Next presidential elections are scheduled to be held in Venezuela on 20 May 2018
Less than two months away from the presidential elections in Venezuela, the electoral environment has began to heat up, as contradictions grow among the opposition on how to face incumbent president Nicolas Maduro.
As the president oiled the machinery that should take him to win the reelection on May 20 by swearing in last Thursday the leaders of his political campaign, he called Command of the Simon Bolivar National Campaign, his opponents are engaged in political bickering, strifes and infighting and question one of their key candidates, Henri Falcon.
Maduro, the candidate for the Frente Amplio de la Patria, or Homeland Broad Front, has a solid lead in polls made public in the past weeks, despite an intensified media campaign and economic war from abroad and rightwing sectors against his government.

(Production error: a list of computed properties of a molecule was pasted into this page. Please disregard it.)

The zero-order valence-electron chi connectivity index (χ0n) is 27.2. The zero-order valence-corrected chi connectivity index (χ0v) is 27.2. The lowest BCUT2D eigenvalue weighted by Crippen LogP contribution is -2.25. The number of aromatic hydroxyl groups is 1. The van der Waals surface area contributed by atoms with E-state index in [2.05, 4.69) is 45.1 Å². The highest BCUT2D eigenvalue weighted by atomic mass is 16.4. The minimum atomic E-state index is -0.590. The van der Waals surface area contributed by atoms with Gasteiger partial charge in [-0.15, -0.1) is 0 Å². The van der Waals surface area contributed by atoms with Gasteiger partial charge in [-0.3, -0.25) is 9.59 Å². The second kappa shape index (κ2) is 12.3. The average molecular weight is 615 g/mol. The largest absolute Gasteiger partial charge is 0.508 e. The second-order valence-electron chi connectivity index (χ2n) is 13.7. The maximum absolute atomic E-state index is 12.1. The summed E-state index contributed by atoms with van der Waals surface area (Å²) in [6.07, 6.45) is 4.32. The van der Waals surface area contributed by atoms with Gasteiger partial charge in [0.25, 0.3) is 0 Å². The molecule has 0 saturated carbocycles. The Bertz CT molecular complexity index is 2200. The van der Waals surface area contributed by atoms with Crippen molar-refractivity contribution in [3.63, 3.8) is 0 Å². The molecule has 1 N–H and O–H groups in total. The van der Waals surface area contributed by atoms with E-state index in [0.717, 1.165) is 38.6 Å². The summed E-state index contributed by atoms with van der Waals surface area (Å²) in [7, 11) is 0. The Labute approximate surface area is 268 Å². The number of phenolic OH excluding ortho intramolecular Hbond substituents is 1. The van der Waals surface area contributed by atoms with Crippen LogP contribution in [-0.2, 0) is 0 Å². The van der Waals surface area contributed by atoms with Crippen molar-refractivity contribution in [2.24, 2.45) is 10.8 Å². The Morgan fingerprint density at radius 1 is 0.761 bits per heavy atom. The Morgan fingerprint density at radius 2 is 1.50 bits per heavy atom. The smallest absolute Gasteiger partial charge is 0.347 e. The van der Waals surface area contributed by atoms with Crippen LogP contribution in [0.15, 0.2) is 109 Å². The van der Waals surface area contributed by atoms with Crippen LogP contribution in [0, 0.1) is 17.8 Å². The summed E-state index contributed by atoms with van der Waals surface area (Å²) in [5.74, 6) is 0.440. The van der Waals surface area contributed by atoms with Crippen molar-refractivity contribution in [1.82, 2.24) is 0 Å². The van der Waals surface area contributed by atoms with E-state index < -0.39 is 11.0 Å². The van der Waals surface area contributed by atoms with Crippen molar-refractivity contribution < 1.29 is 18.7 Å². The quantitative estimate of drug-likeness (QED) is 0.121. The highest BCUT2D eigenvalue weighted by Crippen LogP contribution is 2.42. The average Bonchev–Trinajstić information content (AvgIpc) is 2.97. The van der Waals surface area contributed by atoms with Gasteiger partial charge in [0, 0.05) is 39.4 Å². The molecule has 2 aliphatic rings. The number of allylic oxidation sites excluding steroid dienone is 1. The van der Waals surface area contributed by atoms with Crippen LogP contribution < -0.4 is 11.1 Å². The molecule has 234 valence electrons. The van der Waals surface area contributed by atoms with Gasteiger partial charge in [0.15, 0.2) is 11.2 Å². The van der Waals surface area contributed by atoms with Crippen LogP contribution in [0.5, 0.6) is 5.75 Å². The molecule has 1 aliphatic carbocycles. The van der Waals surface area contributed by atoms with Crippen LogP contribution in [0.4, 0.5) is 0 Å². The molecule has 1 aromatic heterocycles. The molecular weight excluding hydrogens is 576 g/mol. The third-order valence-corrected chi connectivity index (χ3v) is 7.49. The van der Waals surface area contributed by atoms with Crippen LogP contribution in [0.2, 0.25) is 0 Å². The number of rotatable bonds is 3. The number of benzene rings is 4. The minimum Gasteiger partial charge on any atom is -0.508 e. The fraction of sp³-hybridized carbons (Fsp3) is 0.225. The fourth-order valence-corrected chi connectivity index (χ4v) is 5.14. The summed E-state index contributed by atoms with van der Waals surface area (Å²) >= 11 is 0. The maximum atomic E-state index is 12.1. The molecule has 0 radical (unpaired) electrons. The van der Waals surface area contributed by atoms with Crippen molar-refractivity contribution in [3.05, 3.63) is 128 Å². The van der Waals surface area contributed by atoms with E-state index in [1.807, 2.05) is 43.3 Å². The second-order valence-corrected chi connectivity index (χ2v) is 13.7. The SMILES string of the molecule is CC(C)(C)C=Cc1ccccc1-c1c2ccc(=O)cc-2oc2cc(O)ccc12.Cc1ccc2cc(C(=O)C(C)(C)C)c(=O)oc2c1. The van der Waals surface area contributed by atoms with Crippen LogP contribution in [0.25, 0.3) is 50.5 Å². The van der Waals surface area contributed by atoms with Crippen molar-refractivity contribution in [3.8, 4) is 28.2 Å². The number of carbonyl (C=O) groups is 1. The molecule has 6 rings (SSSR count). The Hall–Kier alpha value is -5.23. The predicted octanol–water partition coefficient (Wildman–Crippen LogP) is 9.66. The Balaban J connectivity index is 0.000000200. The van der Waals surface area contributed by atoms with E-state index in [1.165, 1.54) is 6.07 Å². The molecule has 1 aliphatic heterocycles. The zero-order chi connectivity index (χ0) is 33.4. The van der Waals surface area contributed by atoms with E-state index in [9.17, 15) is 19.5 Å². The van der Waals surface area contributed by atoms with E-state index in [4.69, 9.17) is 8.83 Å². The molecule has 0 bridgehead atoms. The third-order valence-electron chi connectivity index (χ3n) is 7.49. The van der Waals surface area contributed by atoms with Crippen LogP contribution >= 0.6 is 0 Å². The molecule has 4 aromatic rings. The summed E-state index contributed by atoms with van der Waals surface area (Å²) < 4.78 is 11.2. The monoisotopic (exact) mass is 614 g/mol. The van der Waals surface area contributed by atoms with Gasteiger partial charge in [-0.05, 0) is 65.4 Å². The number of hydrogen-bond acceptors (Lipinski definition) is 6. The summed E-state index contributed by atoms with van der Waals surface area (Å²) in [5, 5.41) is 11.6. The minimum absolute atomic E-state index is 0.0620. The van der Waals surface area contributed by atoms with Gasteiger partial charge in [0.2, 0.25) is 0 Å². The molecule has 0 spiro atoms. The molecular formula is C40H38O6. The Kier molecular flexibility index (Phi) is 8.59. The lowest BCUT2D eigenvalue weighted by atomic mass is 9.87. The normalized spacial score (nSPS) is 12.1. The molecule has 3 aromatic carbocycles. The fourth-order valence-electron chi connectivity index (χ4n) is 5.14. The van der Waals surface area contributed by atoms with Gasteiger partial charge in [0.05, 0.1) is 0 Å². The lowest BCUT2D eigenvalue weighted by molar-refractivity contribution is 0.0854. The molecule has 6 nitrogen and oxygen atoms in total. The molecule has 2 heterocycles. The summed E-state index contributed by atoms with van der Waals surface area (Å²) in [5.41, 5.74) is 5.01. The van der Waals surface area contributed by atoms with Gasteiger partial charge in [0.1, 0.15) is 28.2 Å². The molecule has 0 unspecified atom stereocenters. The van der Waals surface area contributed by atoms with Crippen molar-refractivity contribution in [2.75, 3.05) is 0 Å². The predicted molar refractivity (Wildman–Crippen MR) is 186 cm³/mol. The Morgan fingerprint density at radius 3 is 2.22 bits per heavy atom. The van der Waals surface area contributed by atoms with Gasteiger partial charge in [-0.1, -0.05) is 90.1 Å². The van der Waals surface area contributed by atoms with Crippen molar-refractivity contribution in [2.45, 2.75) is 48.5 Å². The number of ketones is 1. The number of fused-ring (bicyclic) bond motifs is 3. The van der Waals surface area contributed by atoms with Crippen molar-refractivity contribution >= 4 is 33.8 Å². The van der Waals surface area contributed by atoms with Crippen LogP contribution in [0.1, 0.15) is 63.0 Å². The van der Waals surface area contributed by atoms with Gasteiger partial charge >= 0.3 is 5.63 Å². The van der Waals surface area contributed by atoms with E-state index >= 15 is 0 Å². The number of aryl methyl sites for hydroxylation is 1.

Recently, the leftwing hopeful reiterated his aspiration to win 10 million votes in the May 20 general elections.
On the other side, Falcon, who seems to be Maduro’s main rival on the political campaign trail, saw his support waned when key members of the Committee of Independent Electoral Political Organization, commonly know as Copei Party, refused to back him up.
Copei’s top leader, Walter Aranguren, told the media his party is not behind Falcon for backing him up is ‘supporting a candidacy that has turned its back on the national sentiment.’
Falcon, viewed as the most serious rival to Maduro, is under attack by several opposition leaders for having put himself forward as presidential candidate without winning the consensus of the rest of the opposing groups.